As others have noted, the movie is also a time capsule to an era when it was not only OK, but funny to slam African Americans, Hispanics and especially gays. It was a little painful to see George Segal be so homophobic, but I choose to see this as a reflection of how far society has leapt in the last 25 years.
I've read elsewhere that Jane only made this movie for the $ to support then-husband Tom Hayden's political campaign/career. Even still, the late 1970s was Jane's era, in which she cranked out gem after gem, from the Electric Horseman to an incredibly bitchy role in The California Suite to a powerful performance in The China Syndrome.
All in all, FWDAJ is a funny time capsule that has a few messages, but don't be mislead by posters here who say it's a thinly-veiled moralistic movie. IT IS NOT! It's a fun romp, nothing more or less.
PS: Remember when they sold those things called record albums, the sleeves of which could conceal a gun during an attempted hold-up?!
Other than some very dated office equipment scenes and references to a
laid-back attitude about smoking pot (ahhhh, those were the days), this
movie holds up incredibly well. I know dozens of people who freely admit
that this movie made them laugh in 1980 and still does when aired on
I remember watching it over and over and over and over and over again in 1981 on the then-nascent HBO during a rare Atlanta snowstorm. I've probably seen it 50 times, and it still makes me smile. It is unquestionably Dolly Parton's reigning celluloid moment, even though it was her first movie. Lily Tomlin ("Violet Neustead, please hold") is fantastic, even though she inexplicably takes her jacket on and off again at the oddest times. Jane Fonda, playing against type, is a meek mouse...a far cry from her incredibly strong roles in The China Syndrome, California Suite, et.al.) All of the reviews on imdb praise Dabney Coleman, and he was fine, but not amazing.
Most of all, the chemistry between Dolly, Lilly and Jane is perhaps unparalleled in the nearly quarter-century (ouch!) since this film was made.
For some reason, a slew of movies in 1980 mark a turning point in my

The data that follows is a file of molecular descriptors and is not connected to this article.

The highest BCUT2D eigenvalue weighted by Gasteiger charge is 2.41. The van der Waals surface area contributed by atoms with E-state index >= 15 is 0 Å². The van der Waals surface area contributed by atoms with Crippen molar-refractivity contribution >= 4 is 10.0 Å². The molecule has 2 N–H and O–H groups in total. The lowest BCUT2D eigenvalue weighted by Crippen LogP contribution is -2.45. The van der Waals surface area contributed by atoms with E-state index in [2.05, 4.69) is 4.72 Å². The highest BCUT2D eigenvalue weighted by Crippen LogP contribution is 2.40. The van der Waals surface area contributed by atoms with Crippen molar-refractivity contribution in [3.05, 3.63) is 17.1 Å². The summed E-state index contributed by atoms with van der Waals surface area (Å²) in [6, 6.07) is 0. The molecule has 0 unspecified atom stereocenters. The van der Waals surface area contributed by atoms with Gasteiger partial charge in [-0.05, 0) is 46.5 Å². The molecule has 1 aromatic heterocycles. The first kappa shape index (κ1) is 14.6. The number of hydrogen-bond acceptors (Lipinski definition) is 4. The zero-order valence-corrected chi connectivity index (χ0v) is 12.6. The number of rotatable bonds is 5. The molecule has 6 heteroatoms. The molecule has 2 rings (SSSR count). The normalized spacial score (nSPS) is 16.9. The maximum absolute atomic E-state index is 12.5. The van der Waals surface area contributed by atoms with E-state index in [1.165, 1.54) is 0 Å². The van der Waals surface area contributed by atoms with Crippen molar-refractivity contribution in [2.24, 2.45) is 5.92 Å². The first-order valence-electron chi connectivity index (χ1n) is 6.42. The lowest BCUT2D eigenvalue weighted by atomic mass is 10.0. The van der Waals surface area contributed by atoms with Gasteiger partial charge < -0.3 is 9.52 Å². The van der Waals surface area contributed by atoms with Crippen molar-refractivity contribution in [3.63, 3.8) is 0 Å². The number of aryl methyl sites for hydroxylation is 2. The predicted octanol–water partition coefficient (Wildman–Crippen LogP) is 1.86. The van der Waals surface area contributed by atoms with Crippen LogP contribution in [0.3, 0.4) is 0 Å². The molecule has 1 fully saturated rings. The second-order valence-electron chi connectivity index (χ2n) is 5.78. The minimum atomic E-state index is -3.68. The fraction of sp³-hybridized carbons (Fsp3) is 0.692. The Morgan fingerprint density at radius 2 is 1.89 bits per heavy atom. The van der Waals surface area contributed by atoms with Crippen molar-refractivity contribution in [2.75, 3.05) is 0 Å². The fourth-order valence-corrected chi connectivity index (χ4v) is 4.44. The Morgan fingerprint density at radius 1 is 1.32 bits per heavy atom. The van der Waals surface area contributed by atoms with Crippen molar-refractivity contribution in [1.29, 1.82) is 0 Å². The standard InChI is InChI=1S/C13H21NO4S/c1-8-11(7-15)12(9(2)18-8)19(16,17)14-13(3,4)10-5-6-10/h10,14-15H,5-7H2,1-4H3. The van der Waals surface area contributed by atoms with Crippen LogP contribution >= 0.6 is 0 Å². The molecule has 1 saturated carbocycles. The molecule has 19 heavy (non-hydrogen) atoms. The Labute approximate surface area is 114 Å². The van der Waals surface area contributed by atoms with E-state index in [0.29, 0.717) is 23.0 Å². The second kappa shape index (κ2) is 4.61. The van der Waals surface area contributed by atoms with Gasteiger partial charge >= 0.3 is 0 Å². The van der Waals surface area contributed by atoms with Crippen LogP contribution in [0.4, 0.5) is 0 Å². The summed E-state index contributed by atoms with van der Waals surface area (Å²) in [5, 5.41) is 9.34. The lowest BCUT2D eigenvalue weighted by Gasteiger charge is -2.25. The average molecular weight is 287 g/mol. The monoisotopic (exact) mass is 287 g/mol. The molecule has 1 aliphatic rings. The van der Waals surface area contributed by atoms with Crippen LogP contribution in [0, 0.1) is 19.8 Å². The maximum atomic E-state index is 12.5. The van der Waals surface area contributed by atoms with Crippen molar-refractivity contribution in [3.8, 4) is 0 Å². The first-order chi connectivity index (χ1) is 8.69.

developmental teen years: 9 to 5, A Coal Miner's Daughter, Private
et.al. HTBTHCOL is yet another...one that took a long time to eventually
come out on DVD.
It's even funnier than I'd remembered. While the story is good and the acting is ok, it's the cultural references circa 1980 that totally make the movie work for me (I'm 36 yrs old in '04). Jane Curtain's '80 Cutlass sucking gas, her oh-so-'70s contemporary house--complete with green bedspread and Buick-sized answering machine, the endless references to inflation, the grocery store cashier actually saying the name of each item before ringing it up by hand ("toy gun, $1.95..."), etc.
Jane Curtain actually does give the best performance, not only for her manic attempts to find cash, but for her impromptu striptease ("are you ready to see 1985, or should we skip right to 1990?"). The chemistry between Jane and Jessica Lange's character is quite good. Poor Susan Saint James...her character is annoying, whiny, and basically she serves as the Curly of this trio. (Yeah, I'd bring my kids to rob a store too...)
In all, this is a cute, silly time capsule to the dark days of inflation, 17% mortgage interest rates, slanted wood houses with lots of poorly utilized space, ferns, etc. One funny note: Jane Curtain's character makes numerous references to prostitution (to the gas station attendant, to the gals at the restaurant, and to Jack--the copy played by Dabney Coleman).